Classifying galaxies according to their HI content. (arXiv:1906.04198v1 [astro-ph.GA])

Classifying galaxies according to their HI content. (arXiv:1906.04198v1 [astro-ph.GA])
<a href="http://arxiv.org/find/astro-ph/1/au:+Andrianomena_S/0/1/0/all/0/1">Sambatra Andrianomena</a>, <a href="http://arxiv.org/find/astro-ph/1/au:+Rafieferantsoa_M/0/1/0/all/0/1">Mika Rafieferantsoa</a>, <a href="http://arxiv.org/find/astro-ph/1/au:+Dave_R/0/1/0/all/0/1">Romeel Dav&#xe9;</a>

We use machine learning to classify galaxies according to their HI content,
based on both their optical photometry and environmental properties. The data
used for our analyses are the outputs in the range $z = 0-1$ from MUFASA
cosmological hydrodynamic simulation. In our previous paper, where we predicted
the galaxy HI content using the same input features, HI rich galaxies were only
selected for the training. In order for the predictions on real observation
data to be more accurate, the classifiers built in this study will first
establish if a galaxy is HI rich ($rm{log(M_{HI}/M_{*})} > -2 $) before
estimating its neutral hydrogen content using the regressors developed in the
first paper. We resort to various machine learning algorithms and assess their
performance with various metrics such as accuracy for instance. The performance
of the classifiers gets better with increasing redshift and reaches their peak
performance around $z = 1$. Random Forest method, the most robust among the
classifiers when considering only the mock data for both training and test in
this study, reaches an accuracy above $98.6 %$ at $z = 0$ and above $99.0 %$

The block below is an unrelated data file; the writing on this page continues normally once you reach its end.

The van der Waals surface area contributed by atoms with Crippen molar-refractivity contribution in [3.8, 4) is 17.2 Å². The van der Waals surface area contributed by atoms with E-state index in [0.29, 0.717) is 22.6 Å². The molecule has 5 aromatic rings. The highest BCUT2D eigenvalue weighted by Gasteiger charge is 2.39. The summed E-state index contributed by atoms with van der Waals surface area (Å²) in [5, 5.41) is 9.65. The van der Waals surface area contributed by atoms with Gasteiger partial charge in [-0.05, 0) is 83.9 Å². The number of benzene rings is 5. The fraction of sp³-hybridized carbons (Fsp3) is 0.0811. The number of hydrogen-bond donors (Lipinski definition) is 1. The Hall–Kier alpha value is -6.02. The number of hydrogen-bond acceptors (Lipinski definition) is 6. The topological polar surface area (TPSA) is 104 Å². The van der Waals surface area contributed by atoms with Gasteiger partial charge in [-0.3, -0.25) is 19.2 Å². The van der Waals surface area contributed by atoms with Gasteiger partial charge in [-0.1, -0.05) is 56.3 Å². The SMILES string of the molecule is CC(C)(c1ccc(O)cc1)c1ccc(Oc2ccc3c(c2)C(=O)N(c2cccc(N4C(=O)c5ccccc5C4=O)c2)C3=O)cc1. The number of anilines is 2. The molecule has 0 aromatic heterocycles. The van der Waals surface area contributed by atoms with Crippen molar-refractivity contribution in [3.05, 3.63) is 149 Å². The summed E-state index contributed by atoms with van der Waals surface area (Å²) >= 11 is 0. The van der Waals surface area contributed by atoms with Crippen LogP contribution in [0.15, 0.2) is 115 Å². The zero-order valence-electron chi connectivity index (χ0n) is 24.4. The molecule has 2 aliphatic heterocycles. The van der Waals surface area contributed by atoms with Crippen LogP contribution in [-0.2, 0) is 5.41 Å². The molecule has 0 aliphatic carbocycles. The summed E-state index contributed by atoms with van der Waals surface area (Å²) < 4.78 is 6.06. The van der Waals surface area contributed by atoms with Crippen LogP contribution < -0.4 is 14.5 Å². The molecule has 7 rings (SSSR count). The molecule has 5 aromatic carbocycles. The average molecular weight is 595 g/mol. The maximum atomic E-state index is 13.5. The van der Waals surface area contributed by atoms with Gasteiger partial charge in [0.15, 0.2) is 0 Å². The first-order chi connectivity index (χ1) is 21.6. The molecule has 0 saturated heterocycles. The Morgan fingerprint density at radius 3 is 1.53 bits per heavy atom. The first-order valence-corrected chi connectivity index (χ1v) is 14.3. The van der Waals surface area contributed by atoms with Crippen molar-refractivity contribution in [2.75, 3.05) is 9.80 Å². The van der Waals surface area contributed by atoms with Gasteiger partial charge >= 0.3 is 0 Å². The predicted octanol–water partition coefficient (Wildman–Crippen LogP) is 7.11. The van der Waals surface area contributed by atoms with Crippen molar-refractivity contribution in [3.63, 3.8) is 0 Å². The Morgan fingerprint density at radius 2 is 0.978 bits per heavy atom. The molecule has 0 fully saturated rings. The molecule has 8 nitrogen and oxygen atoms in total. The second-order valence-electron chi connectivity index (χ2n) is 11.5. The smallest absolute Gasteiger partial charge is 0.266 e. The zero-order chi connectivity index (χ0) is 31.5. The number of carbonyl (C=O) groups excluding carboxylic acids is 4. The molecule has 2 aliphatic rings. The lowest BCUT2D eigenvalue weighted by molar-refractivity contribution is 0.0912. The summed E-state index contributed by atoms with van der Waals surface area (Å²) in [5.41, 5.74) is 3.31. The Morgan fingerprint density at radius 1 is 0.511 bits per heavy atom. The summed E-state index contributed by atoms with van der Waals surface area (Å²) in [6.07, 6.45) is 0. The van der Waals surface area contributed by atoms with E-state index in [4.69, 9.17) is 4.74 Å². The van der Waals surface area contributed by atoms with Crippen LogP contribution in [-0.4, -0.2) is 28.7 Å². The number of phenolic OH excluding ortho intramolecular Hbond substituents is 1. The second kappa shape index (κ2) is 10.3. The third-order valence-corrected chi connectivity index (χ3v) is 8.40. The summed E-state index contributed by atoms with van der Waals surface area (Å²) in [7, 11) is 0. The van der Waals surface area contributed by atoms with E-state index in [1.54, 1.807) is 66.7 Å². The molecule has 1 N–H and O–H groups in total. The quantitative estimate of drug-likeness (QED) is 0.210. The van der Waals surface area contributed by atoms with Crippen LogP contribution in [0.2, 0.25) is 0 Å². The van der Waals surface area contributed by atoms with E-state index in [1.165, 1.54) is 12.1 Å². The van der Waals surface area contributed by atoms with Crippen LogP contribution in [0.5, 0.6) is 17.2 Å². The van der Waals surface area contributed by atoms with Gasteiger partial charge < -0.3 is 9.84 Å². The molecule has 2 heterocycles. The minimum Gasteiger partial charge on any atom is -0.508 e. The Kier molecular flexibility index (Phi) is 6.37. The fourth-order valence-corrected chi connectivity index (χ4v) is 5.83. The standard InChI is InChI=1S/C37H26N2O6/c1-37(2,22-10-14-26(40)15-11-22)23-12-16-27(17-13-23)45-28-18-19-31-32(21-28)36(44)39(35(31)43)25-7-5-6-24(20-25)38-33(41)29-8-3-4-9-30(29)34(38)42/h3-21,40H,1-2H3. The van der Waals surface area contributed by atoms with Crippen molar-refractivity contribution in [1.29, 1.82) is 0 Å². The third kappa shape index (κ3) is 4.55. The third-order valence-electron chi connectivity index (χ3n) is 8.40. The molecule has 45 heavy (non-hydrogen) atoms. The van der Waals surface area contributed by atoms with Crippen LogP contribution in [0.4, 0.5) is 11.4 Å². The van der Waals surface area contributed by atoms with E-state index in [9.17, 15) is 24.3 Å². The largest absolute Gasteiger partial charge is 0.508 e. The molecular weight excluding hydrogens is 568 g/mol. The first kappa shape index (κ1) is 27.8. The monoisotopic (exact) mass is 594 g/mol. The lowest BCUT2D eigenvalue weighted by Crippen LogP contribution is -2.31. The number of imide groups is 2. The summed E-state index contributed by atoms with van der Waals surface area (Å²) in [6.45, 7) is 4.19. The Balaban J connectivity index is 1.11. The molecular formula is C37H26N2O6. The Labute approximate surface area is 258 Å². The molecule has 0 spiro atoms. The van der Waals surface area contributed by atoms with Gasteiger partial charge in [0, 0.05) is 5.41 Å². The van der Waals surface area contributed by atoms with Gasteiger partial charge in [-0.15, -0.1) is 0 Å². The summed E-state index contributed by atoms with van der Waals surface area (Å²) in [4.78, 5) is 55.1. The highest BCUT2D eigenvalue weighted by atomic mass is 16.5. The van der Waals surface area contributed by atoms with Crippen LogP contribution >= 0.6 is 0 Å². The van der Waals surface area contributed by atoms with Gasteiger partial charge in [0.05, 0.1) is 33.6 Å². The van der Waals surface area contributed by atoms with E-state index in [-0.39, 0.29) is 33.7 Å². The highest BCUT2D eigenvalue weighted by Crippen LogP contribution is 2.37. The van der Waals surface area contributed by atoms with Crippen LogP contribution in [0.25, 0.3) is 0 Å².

at $z = 1$. We test our algorithms, trained with simulation data, on
classification of the galaxies in RESOLVE, ALFALFA and GASS surveys.
Interestingly, SVM algorithm, the best classifier for the tests, achieves a
precision, the relevant metric for the tests, above $87.60%$ and a specificity
above $71.4%$ with all the tests, indicating that the classifier is capable of
learning from the simulated data to classify HI rich/HI poor galaxies from the
real observation data. With the advent of large HI 21 cm surveys such as the
SKA, this set of classifiers, together with the regressors developed in the
first paper, will be part of a pipeline, a very useful tool, which is aimed at
predicting HI content of galaxies.

We use machine learning to classify galaxies according to their HI content,
based on both their optical photometry and environmental properties. The data
used for our analyses are the outputs in the range $z = 0-1$ from MUFASA
cosmological hydrodynamic simulation. In our previous paper, where we predicted
the galaxy HI content using the same input features, HI rich galaxies were only
selected for the training. In order for the predictions on real observation
data to be more accurate, the classifiers built in this study will first
establish if a galaxy is HI rich ($rm{log(M_{HI}/M_{*})} > -2 $) before
estimating its neutral hydrogen content using the regressors developed in the
first paper. We resort to various machine learning algorithms and assess their
performance with various metrics such as accuracy for instance. The performance
of the classifiers gets better with increasing redshift and reaches their peak
performance around $z = 1$. Random Forest method, the most robust among the
classifiers when considering only the mock data for both training and test in
this study, reaches an accuracy above $98.6 %$ at $z = 0$ and above $99.0 %$
at $z = 1$. We test our algorithms, trained with simulation data, on
classification of the galaxies in RESOLVE, ALFALFA and GASS surveys.
Interestingly, SVM algorithm, the best classifier for the tests, achieves a
precision, the relevant metric for the tests, above $87.60%$ and a specificity
above $71.4%$ with all the tests, indicating that the classifier is capable of
learning from the simulated data to classify HI rich/HI poor galaxies from the
real observation data. With the advent of large HI 21 cm surveys such as the
SKA, this set of classifiers, together with the regressors developed in the
first paper, will be part of a pipeline, a very useful tool, which is aimed at
predicting HI content of galaxies.

http://arxiv.org/icons/sfx.gif

Comments are closed.